We knew what we were getting into as we stared up the hill at the small dog with fur the color of Carolina dirt. A broken dog. We couldn’t get close enough even to touch him, much less capture him. He’d been running the neighborhood for weeks, perhaps months. He was quiet and kept to himself. His fur his cloak to prowl through the darkness as the humans around him grew still.
This brown dog was sly. This broken dog was smart and fast.
Capturing Our Rescue Dog:
Two days later, my husband had him. I watched as my sturdy husband seemed no match for the dog. From a distance, the dog looked like he was a bucking bronco in a championship rodeo. They went to the ground, my husband and the dog. My husband was swift to reach for the dog’s chain collar; the dog’s lips curled up, and he wanted to bite. He wanted to reclaim his freedom. Instead, he took a break.
In the house he was frantic. He ran out of rooms at the sight of a human. He as leaping over the couch in a single bound to escape what he deemed threatening.
He was starving. His rib cage was prominent. He would not take food from us.
We took him to the SPCA to see if anyone was missing him.
We paid for shots and had a veterinarian look him over.
In the end, he was ours.
Capturing Our Rescue Dog: Round 2
Three weeks, to the day, in our usual routine, during a morning walk at the corner of the school a tow truck pulled into the church parking lot across the street. The tow truck turned on its lights and the engine revved. It was enough Jeb bolted, darting with such force that his lease was yanked from my husband’s hand.
My husband couldn’t keep up with the dashing dog.
He was gone.
My husband was frantic. He called me telling me to get in the car and head to the park, Jeb was on the run!
Hours of searching for our broken rescue dog, dragging his leash behind him. Growing more frantic as the handle slammed against the asphalt. We made flyers. We went door to door.
We couldn’t find him.
Back home, the children were crying hysterically. We had promised to protect Jeb. We had vowed all the love we had to this dog.
If we knew one thing, it was that Jeb would be okay. He had roamed the neighborhood, licking water off of grass and leaves and scavenging before we captured him.
Our other dog, Bailey Mae, a pint-sized princess, begged to go for a walk. She pulled hard to get us into the wooded area across the street. It was dark and growing darker, the forest of trees dense and dark within itself. Every ounce of her 8 pounds pressed forward deeper into the wooded area.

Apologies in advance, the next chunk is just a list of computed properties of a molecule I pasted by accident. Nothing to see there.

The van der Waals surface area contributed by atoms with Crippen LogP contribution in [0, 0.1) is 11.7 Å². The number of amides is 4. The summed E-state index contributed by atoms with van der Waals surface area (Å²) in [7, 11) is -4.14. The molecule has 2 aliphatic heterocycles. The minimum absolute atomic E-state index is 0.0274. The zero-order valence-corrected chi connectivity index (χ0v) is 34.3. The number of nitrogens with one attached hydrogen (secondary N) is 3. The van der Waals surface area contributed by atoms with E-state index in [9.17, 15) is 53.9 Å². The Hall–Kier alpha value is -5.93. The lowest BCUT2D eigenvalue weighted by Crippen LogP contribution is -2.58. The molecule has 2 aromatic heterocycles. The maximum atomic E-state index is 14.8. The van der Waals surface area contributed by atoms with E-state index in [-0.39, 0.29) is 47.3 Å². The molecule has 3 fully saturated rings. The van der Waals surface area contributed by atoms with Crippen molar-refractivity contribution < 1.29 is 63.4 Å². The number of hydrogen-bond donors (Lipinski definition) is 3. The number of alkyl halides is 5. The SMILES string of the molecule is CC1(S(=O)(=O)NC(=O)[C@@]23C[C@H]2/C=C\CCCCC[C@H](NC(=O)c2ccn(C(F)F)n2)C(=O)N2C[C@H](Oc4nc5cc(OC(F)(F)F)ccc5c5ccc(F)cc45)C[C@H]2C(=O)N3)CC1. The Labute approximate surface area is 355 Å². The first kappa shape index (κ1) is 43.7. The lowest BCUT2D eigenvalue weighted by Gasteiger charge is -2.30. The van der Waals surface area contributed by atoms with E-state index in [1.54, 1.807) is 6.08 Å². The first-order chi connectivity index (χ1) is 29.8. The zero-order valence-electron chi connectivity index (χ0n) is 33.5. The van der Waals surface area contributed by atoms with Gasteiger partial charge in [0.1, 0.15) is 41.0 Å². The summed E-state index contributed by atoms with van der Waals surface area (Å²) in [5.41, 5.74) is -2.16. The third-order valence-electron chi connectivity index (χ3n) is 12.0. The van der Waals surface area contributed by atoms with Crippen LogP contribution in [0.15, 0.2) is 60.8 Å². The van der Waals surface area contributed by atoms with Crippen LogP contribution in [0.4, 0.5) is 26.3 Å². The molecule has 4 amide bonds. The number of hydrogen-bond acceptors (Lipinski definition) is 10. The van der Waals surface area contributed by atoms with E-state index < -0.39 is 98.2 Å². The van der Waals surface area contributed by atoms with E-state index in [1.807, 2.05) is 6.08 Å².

There was Jeb. He fled when we shined the flashlight at him.
For days we filled his dog bowl with dog food and left it out for the dog we had named, Jeb.
Every morning the bowl was empty.
One week later, we captured him again.
Life with Our Rescue Dog:
Nine months later, here we are, and he’s taught me a lot about life.
I look at both my Bailey Mae, a princess who has only known our love and the safety and warmth of our home and I see a dog that is loyal.
She loves that the seasons are changing and romping through leaves with the kiddos.
She loves racing through the skateboard park, thinking she’s showing the kiddos new tricks!
She thinks she is ferocious, so even when GINORMOUS dogs visit, she holds her ground.
Jeb is good natured too.
He is starting to trust us more.
I love my mornings with him. In the safety of the darkness, he puts his guard down and rests against me.
We haven’t had a lot of time to create many memories together-Jeb is new, and he seems to have a terrible past.
He loves walks.
I also know that making him ours took his freedom.
It extinguished his ability to run wild at his leisure.
He can no longer come and go as he pleases.
I see him gaze out the window and I can almost see him remembering the times he was a hero in his own adventures.
But Freedom comes with a cost. I am reminded of this too when I think back to his lean and tender body. Freedom didn’t mean a meal every day.
Freedom didn’t have a warm shelter in the rain and wind.
Freedom wasn’t safe. It required him to be vigilant at all times, to be hyper-aware of his surroundings.
There was no clean water. Freedom meant licking dew off blades of grass for drinking water or drinking sludge from mud puddles.
I think of the differences between Bailey Mae and Jeb.
Bailey Mae is spoiled. She has been from the moment she was born. She doesn’t know fear, or what it’s like to be hurt. She has always had a bowl of dog food and treats. She has a warm bed and her own blanket. She is pampered and loved.
Jeb cannot say the same. He has been cold, wet and hungry. He has been treated terribly by humans. He knows what it’s like to have to work to survive, to be on guard at all times.
In the end, it doesn’t matter. Both dogs are loved tremendously, and their life here will always be one of snuggles, love, and safety.
I hope in time, they both know the freedom Jeb knows and the love Bailey Mae knows.
This post was a featured post in The Huffington Post GPS Life Section 4/27/16.